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Saturday, November 27, 2010

Which loss could potentially hinder the Bombers more?

As all Yankee fans, if not all baseball fans, know that legends Derek Jeter and Mariano Rivera are free agents. And even losing one of them could hurt the morale of the club. Both have been key cogs into guiding the Yankees to five World Series championships, seven American League Championships, and making the playoffs in all but one season since 1996. Now, there is a very slim chance, if not a zero percent chance, that one of these players departs. But I am wondering, which loss would be more devastating to the franchise?
                Derek Jeter has been the starting shortstop since opening day in 1996. He has also been captain of the team since 2003. Jeter has been the face of the greatest franchise in sports for some time now and his loss would be huge.  Not to mention, he has the most hits in the history of the organization with 2926. That’s more then legends Babe Ruth, Lou Gehrig, Joe DiMaggio, Mickey Mantle, and Reggie Jackson ever had in a Yankee uniform.
                 He has made so many clutch plays on the field including the “Mr. November” homerun against the Diamondbacks in the 2001 World Series. Also he made “The Flip Play” against Jeremy Giambi and the Oakland A’s the same year. Another that comes to mind is where he dove into the stands to catch a popup against the Red Sox in 2004, one of the most dramatic regular season games in the history of the Yankees. There are so many other spectacular things Jeter has done for this organization the past 15 years that can’t be topped.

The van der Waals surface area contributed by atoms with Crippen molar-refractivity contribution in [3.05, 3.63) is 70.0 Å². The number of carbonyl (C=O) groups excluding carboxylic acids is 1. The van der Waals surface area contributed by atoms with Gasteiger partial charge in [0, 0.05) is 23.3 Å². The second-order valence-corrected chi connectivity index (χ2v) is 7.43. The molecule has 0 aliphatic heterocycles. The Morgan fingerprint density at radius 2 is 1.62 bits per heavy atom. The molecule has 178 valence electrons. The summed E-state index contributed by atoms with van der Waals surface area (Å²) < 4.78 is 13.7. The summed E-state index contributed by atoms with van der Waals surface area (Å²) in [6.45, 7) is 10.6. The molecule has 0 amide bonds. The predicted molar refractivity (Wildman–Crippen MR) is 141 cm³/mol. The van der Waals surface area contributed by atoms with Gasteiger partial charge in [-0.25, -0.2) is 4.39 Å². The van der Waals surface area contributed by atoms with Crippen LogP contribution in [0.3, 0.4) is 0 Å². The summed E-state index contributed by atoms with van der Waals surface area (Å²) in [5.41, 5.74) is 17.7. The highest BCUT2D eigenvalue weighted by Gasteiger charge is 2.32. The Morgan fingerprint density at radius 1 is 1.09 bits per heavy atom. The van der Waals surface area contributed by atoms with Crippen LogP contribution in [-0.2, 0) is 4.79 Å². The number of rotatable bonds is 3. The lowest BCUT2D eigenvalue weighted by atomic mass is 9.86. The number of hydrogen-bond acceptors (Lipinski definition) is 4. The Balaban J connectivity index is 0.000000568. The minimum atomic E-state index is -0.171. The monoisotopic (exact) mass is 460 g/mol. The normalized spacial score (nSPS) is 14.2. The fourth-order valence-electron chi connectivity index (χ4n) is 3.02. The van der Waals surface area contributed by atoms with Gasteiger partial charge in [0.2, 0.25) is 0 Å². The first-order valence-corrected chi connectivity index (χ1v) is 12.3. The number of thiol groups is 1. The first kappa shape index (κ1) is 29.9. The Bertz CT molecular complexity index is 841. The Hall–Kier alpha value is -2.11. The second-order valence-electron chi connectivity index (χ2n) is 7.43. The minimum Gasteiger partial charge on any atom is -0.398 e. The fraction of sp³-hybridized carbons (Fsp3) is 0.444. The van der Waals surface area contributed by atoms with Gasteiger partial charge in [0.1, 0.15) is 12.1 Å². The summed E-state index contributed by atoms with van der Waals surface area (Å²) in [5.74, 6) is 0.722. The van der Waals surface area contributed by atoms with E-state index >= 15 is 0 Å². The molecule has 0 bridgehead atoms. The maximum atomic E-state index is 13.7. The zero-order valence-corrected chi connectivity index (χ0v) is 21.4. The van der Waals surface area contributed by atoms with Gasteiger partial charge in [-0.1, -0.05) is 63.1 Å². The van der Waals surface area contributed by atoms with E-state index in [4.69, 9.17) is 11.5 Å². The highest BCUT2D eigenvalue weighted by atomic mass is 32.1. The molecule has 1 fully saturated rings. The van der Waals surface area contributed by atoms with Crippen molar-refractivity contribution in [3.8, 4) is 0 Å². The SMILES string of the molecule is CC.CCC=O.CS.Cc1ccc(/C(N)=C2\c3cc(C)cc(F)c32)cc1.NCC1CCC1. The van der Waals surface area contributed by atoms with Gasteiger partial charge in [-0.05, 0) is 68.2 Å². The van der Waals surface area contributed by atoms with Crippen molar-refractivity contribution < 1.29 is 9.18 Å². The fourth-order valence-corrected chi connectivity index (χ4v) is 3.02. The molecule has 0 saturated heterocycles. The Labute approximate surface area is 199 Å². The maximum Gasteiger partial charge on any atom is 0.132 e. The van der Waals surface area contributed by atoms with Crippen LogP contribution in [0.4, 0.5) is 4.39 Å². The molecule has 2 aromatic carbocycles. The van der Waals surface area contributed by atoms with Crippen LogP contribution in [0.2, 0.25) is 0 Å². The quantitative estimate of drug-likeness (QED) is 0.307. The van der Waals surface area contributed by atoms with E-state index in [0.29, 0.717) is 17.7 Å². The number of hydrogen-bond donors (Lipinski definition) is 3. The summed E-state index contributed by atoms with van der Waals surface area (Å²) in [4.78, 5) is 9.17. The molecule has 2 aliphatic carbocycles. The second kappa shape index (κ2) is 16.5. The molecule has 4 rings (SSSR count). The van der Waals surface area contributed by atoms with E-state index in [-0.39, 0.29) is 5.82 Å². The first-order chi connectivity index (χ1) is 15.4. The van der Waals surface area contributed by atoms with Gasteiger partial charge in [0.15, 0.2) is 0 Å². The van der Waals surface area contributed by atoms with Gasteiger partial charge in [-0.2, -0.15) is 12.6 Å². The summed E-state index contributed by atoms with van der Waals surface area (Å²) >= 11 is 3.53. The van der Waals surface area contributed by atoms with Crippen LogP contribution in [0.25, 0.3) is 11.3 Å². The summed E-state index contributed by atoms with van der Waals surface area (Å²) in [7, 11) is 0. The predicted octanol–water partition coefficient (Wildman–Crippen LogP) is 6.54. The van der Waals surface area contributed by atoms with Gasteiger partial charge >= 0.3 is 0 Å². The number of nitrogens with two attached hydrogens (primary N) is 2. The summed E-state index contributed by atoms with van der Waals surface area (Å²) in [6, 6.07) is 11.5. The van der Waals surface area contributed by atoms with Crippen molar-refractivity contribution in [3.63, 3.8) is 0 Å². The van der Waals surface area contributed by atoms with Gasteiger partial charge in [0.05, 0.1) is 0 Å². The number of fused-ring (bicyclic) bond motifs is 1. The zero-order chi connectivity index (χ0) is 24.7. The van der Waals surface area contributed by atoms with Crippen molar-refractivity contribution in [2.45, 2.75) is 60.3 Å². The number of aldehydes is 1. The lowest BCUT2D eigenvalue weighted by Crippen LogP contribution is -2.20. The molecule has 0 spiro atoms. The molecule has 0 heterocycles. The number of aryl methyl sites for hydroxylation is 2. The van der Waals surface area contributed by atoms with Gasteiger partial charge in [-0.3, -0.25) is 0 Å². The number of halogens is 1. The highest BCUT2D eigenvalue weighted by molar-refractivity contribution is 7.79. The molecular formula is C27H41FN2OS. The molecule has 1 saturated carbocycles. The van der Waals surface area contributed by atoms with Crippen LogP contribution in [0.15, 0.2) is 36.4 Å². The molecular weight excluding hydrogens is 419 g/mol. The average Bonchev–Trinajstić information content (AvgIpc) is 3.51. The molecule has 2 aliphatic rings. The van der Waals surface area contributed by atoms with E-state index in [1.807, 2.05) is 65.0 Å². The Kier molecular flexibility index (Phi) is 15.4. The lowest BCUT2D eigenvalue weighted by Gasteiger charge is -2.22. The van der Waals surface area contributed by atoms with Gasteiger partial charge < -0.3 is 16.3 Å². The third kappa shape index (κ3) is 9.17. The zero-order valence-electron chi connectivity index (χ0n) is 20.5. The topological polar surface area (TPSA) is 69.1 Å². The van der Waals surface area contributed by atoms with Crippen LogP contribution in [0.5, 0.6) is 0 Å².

But say he was to leave. The Yankees could replace him with either current backup infielders Ramiro Pena or Eduardo Nunez, both sparkling with the glove, but weak with the bat. They could go in the free agent market and sign veteran Orlando Cabrera. Cabrera has been on a number of winning teams, but it obviously wouldn’t feel the same. Or maybe they could make a blockbuster trade with the Marlins and land Hanley Ramirez. Ramirez did have some hustling issues last year in the middle of the year, but he cleaned it up as the season went along. That would be something the Yankees would have to monitor. But remember, Robinson Cano had issues similar to Ramirez in 2008, and he’s been more than exceptional since then.